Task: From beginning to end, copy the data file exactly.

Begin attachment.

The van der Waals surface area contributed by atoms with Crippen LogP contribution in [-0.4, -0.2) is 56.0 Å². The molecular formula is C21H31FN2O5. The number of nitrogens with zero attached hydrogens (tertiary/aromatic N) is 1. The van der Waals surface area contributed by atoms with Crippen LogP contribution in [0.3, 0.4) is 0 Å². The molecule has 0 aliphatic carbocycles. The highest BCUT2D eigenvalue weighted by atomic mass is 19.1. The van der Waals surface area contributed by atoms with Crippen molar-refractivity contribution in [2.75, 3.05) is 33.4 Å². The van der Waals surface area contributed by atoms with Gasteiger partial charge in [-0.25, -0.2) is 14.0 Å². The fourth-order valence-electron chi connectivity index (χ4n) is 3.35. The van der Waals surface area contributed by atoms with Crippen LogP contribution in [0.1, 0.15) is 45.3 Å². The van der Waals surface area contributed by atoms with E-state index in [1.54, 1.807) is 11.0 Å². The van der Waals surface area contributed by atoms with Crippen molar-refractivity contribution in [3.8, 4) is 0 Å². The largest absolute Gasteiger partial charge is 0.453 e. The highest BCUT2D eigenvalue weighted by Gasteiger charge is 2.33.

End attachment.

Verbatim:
The van der Waals surface area contributed by atoms with Crippen LogP contribution in [-0.4, -0.2) is 56.0 Å². The molecular formula is C21H31FN2O5. The number of nitrogens with zero attached hydrogens (tertiary/aromatic N) is 1. The van der Waals surface area contributed by atoms with Crippen LogP contribution in [0.3, 0.4) is 0 Å². The molecule has 0 aliphatic carbocycles. The highest BCUT2D eigenvalue weighted by atomic mass is 19.1. The van der Waals surface area contributed by atoms with Crippen molar-refractivity contribution in [2.75, 3.05) is 33.4 Å². The van der Waals surface area contributed by atoms with Gasteiger partial charge in [-0.25, -0.2) is 14.0 Å². The fourth-order valence-electron chi connectivity index (χ4n) is 3.35. The van der Waals surface area contributed by atoms with Crippen LogP contribution in [0.1, 0.15) is 45.3 Å². The van der Waals surface area contributed by atoms with E-state index in [1.54, 1.807) is 11.0 Å². The van der Waals surface area contributed by atoms with Crippen molar-refractivity contribution in [3.8, 4) is 0 Å². The largest absolute Gasteiger partial charge is 0.453 e. The highest BCUT2D eigenvalue weighted by Gasteiger charge is 2.33.